• When the Wilno Heritage Society was founded the PHIK offered assistance to this organizations and supported the initiative of the Wilno Heritage Society to create a "Heritage Park" and later a museum. PHIK presented them with an oak display cupboard in the style of Wilno furniture as a showcase cabinet for artifacts. The PHIK also has provided the Wilno Heritage Society with letters of support and contributions of costumes, books and artifacts to museum and resource library.

  • The members of PHIK took part in translating several articles and lectures from Polish into English and assisted in the publication of the book "Kashubia to Canada, Crossing on Agda" by Shirley Mask Connolly.

  • In 2003 we prepared the second "triptych", this time telling the story of Polish immigrants who came to this area after the World War II. This triptych was displayed during the celebration of the 50th anniversary of the building of the Chapel at Kaszuby by the Franciscan Fathers. For the same celebration, the PHIK printed a brochure in both Polish and in English with pictures and stories from these 50 years .

  • On several occasions at boy scouts and girl guides bonfires, the members of PHIK attended and recounted the history of the Kaszuby region in Canada.

  • During the last 20 years PHIK had hosted and assisted many scholars, professors and other guests from Poland who were visiting this area, including Prof. Jozef Borzyszkowski, Prof. Edward Breza, Prof. Tadeusz Linkner and Prof. Jerzy Samp from the University of Gdansk.

  • 1st of April 2005 there was an official celebration at the Museum of Civilisation in Ottawa of unveiling the Canadian textile artwork labelled "the Quilt of Belonging". In 1999 the PHIK organization was approached by the Canadian Polish Congress and asked to prepare a "Polish block" for this quilt - with a Kaszubian design, because the Kaszub settlers were the first large group who came to Canada from the Polish territories. This "block" was beautifully embroidered by PHIK member Halina Urbanowicz and is centrally placed in the "Quilt of Belonging" which measures 37 metres long. The quilt is made up of 263 "blocks" from all nationalities living in Canada.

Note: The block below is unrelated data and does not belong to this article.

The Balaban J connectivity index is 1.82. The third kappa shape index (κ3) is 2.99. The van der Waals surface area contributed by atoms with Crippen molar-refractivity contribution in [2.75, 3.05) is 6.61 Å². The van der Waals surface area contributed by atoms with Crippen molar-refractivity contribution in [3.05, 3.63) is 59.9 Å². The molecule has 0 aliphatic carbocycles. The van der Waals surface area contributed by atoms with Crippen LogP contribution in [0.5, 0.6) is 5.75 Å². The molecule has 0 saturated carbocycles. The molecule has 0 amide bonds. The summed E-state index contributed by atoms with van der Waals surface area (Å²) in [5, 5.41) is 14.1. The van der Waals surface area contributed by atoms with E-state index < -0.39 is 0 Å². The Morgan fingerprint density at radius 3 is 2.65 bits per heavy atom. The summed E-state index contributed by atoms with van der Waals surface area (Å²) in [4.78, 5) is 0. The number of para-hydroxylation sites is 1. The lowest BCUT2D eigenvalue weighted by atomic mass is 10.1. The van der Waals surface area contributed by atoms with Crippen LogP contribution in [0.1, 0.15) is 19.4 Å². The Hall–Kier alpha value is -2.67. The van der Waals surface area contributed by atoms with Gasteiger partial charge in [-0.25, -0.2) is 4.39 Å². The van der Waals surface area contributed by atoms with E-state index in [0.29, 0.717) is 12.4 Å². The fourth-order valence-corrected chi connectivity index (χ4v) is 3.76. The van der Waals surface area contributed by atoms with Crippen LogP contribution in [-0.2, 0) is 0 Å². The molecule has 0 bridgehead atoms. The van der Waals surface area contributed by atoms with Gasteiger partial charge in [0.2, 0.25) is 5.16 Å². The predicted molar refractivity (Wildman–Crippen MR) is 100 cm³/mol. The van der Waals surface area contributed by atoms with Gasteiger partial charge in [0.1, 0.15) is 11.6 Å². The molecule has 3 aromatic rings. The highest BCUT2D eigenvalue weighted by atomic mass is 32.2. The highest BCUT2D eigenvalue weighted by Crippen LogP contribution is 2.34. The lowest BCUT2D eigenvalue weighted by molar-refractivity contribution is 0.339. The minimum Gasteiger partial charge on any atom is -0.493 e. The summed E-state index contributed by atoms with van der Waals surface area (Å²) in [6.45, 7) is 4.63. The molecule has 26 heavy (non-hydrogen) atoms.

• In May 2005, the Wilno Heritage Society paid tribute to the Polish Heritage Institute Kaszuby for making an impact on their organization. A stone placed in the Wilno Heritage Park was unveiled during the annual picnic celebrating Kaszubian heritage and history.

  • The next project of the PHIK is to publish a guide book (in Polish and in English) to the Kaszuby region in Canada.

  • The Guide "Canadian Kashube" was complited and ready for distribution before the summer 2008 and was met with the very positive comments. Since the first printing of 500 was sold out during the summer season, an additional 500 copies were printed and are ready for distribution for the coming year.

  • 2008 was the year of celebrations commemorating the 150th anniversary of the arrival of Polish Kashubs in Canada. Our Institut was invited and participated in many celebrations connected with this anniversary:
    1. A reception on Parliament Hill in Ottawa on June 10, 2008.
    2. Polish Mass celebrated by Cardinal Dziwisz from Poland in Wilno, Ont. on June 14, 2008.
    3. The celebrations in Wilno Heritage Park - August 1, 2, 3, 2008

    The Institute contributed to the cost of celebration by printing their brochure in Polish and also donated 3 benches for the Wilno Heritage Park.

    On behalf of our Institute, Anna Zurakowski and Tadeusz Kay provided welcome and accomodations for the delegates from Kartuzy in Poland and during the celebration they both received Merit Awards of the Senate of the Republic of Poland presented by Senator Kazimierz Kleina.

  • At our Institute's request, the sign at the entrance to the Old Barry's Bay Rd. pointing to "Kaszuby" was reinstated.